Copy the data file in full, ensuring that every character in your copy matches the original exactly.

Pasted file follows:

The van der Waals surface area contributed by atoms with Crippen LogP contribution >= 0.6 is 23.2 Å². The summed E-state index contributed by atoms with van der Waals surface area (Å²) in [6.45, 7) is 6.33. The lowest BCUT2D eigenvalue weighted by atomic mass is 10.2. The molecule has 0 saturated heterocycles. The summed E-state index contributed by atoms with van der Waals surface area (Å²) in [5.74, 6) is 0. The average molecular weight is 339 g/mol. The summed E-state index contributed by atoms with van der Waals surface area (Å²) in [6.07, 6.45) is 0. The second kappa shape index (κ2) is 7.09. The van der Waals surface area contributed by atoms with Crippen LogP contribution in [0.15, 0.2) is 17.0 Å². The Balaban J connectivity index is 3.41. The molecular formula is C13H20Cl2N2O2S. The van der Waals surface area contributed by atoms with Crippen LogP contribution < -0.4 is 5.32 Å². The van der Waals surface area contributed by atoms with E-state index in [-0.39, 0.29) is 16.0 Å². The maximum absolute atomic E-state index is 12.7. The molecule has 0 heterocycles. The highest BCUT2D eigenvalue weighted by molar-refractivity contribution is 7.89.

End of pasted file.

The van der Waals surface area contributed by atoms with Crippen LogP contribution >= 0.6 is 23.2 Å². The summed E-state index contributed by atoms with van der Waals surface area (Å²) in [6.45, 7) is 6.33. The lowest BCUT2D eigenvalue weighted by atomic mass is 10.2. The molecule has 0 saturated heterocycles. The summed E-state index contributed by atoms with van der Waals surface area (Å²) in [5.74, 6) is 0. The average molecular weight is 339 g/mol. The summed E-state index contributed by atoms with van der Waals surface area (Å²) in [6.07, 6.45) is 0. The second kappa shape index (κ2) is 7.09. The van der Waals surface area contributed by atoms with Crippen LogP contribution in [0.15, 0.2) is 17.0 Å². The Balaban J connectivity index is 3.41. The molecular formula is C13H20Cl2N2O2S. The van der Waals surface area contributed by atoms with Crippen LogP contribution < -0.4 is 5.32 Å². The van der Waals surface area contributed by atoms with E-state index in [-0.39, 0.29) is 16.0 Å². The maximum absolute atomic E-state index is 12.7. The molecule has 0 heterocycles. The highest BCUT2D eigenvalue weighted by molar-refractivity contribution is 7.89.